an opening thang from gleanings, sept. 13th 2001
Good morning all of you dear readers. This has been a horrific few days. Yesterday I tried to go to work yesterday and realized I couldn’t be that far from my husband. I ended up going home so that I could get up from the computer every hour and hug him. I feel deeply for those who have been stranded far from their loved ones, the source of comfort. Lane is one such individual. If anyone can offer Lane a ride back to Austin from San Francisco to be reunited with his love Courtney, let me know and I’ll pass on that info to them.
Philippe and I turned off all the media for a couple of hours yesterday at midday to cook and consume a big lunch. I think a lesson for me is that we must take the time to value our ordinary life activities. The TV only circles around, rarely offering new news and mostly offering scenes to terrible for us to comprehend, repeated endlessly. I was treated to watching the plane slice through the WTC tower like a knife through butter forwards, backwards and in slow-mo as Peter Jennings tried to think of something to say “The same technology that allows us to watch sports plays in a multiple ways allows us to… see…this…”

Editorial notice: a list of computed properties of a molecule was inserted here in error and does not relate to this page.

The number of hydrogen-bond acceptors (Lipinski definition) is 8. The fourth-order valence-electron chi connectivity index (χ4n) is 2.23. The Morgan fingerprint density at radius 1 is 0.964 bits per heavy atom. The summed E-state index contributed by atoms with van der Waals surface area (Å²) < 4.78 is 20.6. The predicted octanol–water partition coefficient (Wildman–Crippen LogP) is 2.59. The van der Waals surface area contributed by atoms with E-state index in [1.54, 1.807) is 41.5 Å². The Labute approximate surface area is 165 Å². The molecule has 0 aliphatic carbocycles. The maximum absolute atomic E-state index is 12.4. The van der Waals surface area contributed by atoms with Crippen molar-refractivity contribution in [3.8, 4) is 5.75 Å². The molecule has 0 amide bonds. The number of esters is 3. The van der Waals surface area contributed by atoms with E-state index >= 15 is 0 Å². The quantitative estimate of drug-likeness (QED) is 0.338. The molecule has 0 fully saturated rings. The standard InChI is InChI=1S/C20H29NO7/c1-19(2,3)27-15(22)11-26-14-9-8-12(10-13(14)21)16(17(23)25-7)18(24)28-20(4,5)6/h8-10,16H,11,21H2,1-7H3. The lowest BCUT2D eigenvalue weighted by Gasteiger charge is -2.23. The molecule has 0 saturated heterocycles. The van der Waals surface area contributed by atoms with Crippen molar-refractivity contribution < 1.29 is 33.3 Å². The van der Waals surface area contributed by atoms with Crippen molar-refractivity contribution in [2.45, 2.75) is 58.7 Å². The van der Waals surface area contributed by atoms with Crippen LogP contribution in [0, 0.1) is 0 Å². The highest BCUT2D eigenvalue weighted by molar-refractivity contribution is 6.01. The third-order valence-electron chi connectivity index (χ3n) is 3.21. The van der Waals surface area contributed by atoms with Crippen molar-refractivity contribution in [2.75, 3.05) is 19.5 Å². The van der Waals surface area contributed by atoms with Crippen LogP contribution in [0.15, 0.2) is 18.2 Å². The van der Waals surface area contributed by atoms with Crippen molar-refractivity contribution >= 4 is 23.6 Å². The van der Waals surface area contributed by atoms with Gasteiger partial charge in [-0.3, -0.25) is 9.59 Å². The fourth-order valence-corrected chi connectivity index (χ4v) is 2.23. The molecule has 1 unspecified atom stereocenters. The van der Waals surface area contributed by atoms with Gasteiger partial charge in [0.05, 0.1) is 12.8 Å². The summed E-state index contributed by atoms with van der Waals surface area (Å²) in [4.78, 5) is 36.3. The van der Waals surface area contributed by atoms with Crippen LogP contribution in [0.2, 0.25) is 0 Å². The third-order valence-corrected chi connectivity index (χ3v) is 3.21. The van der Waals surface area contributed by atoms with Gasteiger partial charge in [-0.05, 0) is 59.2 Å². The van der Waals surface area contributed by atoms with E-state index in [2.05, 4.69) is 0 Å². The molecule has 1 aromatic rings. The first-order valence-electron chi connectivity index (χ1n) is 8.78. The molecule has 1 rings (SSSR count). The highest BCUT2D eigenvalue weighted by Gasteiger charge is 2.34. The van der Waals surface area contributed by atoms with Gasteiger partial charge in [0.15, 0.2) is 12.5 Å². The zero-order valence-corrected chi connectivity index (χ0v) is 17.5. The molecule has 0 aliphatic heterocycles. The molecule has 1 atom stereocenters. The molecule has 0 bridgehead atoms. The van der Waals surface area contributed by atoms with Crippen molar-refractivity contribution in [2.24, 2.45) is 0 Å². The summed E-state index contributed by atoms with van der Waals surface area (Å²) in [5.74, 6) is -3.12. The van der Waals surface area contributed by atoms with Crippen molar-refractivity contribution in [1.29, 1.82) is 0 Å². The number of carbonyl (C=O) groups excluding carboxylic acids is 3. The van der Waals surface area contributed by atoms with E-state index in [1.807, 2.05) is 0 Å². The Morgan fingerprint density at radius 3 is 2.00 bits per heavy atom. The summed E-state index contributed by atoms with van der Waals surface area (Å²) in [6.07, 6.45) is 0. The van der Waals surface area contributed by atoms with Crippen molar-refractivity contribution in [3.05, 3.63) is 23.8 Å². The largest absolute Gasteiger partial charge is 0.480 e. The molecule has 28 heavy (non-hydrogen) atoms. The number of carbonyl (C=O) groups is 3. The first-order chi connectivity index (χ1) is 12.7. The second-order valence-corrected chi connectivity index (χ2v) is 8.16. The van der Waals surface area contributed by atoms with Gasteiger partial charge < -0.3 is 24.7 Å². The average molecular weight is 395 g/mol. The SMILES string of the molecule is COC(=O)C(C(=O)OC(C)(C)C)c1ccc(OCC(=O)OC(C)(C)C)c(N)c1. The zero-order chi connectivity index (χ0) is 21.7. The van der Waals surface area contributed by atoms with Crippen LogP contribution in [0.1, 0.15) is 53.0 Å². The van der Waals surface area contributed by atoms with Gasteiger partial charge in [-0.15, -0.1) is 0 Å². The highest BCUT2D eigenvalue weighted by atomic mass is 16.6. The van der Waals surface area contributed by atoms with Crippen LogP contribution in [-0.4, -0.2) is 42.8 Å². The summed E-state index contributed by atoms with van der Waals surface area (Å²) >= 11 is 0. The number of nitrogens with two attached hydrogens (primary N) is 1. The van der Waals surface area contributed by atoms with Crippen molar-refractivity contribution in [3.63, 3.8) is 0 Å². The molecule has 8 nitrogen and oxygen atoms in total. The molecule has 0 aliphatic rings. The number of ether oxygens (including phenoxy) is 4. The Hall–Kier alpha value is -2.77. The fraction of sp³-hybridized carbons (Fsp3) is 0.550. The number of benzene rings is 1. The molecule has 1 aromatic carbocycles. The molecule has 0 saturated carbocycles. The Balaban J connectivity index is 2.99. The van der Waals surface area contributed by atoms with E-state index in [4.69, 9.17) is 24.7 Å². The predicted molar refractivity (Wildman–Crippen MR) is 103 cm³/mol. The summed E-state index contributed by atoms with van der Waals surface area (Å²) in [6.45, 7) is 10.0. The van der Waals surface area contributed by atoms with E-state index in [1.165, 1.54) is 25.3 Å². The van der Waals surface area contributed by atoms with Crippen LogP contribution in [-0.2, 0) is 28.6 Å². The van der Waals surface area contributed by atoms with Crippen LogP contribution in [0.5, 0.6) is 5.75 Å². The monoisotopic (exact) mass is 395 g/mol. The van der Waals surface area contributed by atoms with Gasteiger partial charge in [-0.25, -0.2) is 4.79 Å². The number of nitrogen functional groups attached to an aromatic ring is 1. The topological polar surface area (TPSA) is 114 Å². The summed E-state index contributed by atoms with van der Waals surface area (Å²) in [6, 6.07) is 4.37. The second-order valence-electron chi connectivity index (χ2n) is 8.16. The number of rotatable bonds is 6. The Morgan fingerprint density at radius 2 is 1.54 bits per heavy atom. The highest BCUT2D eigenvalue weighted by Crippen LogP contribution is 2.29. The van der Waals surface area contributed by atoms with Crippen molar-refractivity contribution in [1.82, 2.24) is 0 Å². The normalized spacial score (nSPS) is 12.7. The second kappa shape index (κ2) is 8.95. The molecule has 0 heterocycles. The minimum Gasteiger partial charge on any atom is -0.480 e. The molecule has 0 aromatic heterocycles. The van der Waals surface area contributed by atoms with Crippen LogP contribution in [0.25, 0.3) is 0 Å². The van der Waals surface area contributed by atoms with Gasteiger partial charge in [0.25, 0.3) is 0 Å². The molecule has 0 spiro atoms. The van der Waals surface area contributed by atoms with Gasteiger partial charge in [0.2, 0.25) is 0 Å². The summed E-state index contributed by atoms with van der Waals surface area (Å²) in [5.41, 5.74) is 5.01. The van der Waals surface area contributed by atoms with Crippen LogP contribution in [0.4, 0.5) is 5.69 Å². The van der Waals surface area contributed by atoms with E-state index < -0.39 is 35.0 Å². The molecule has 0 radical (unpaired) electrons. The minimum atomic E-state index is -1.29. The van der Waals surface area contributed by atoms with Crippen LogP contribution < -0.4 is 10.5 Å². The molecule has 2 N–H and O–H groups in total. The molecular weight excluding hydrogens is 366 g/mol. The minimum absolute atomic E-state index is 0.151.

When the media went off, and the only sounds in the house was the wind at the windows and the frying pan sizzling, I felt a bit more human, a bit more able to process this impossible event. Take a walk, cook an egg, ride a bike, see a movie– give yourself permission to rest.
Please consider giving blood, but wait a couple more days. The blood banks are flooded with people caught up in emotion and willing to give. But I fear in a few days we’ll be back to our shortages. Write yourself a note on your calendar, or put it in your pilot– unless you have O-, wait a bit, but do give.
Amazon is showing real class but setting up a place to donate money to the Red Cross. One click makes it very easy to help out.
A surprise class-act comes from X10, the inventers/utilizers of the pop-under, who have replaced those with direction on how to help in this time of disaster
All the newsletters I receive, and all the mailing lists have changed in the last few days. I’m on lists for writers, usability specialists, web developers, IA’s and suddenly they all look the same. Stories form New Yorkers expressing relief for their lives and anguish for those who weren’t lucky. Prayers and love sent to all. Whispers of fear for the future.
Robert Scoble said it best, I think “Today, we’re human again.”
Anyhow, I wanted to reach out to you all. I’ve written a ton on the blog, and there are even links to ordinary web stuff there.
and if anyone has heard from Andi Lewis, please tell me. I’m sure she’s fine, but I’d like to know for certain.